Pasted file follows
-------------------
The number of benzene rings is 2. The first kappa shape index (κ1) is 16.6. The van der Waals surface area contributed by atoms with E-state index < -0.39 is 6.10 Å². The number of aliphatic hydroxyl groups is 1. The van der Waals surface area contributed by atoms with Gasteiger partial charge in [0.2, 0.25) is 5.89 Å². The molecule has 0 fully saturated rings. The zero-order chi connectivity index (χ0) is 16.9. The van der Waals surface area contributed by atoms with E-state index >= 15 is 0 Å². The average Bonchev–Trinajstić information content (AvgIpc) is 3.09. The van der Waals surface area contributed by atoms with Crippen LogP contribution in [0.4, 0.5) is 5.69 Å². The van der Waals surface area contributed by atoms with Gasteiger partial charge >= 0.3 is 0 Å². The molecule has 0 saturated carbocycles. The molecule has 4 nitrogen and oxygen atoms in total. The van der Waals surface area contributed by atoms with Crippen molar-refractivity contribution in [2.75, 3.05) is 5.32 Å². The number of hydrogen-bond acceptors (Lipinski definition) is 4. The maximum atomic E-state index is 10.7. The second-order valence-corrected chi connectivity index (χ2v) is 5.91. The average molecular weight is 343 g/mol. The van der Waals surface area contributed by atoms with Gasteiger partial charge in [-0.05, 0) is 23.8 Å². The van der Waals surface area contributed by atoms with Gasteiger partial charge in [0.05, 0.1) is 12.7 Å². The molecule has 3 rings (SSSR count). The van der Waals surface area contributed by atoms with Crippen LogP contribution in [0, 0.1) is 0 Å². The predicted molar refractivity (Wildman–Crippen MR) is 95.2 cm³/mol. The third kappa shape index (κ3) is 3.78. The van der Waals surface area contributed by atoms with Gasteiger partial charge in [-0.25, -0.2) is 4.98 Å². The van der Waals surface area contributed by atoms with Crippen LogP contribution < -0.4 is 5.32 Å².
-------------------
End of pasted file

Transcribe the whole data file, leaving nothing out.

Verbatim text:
The number of benzene rings is 2. The first kappa shape index (κ1) is 16.6. The van der Waals surface area contributed by atoms with E-state index < -0.39 is 6.10 Å². The number of aliphatic hydroxyl groups is 1. The van der Waals surface area contributed by atoms with Gasteiger partial charge in [0.2, 0.25) is 5.89 Å². The molecule has 0 fully saturated rings. The zero-order chi connectivity index (χ0) is 16.9. The van der Waals surface area contributed by atoms with E-state index >= 15 is 0 Å². The average Bonchev–Trinajstić information content (AvgIpc) is 3.09. The van der Waals surface area contributed by atoms with Crippen LogP contribution in [0.4, 0.5) is 5.69 Å². The van der Waals surface area contributed by atoms with Gasteiger partial charge >= 0.3 is 0 Å². The molecule has 0 saturated carbocycles. The molecule has 4 nitrogen and oxygen atoms in total. The van der Waals surface area contributed by atoms with Crippen molar-refractivity contribution in [2.75, 3.05) is 5.32 Å². The number of hydrogen-bond acceptors (Lipinski definition) is 4. The maximum atomic E-state index is 10.7. The second-order valence-corrected chi connectivity index (χ2v) is 5.91. The average molecular weight is 343 g/mol. The van der Waals surface area contributed by atoms with Gasteiger partial charge in [-0.05, 0) is 23.8 Å². The van der Waals surface area contributed by atoms with Gasteiger partial charge in [0.05, 0.1) is 12.7 Å². The molecule has 3 rings (SSSR count). The van der Waals surface area contributed by atoms with Crippen LogP contribution in [0, 0.1) is 0 Å². The predicted molar refractivity (Wildman–Crippen MR) is 95.2 cm³/mol. The third kappa shape index (κ3) is 3.78. The van der Waals surface area contributed by atoms with Gasteiger partial charge in [-0.25, -0.2) is 4.98 Å². The van der Waals surface area contributed by atoms with Crippen LogP contribution < -0.4 is 5.32 Å².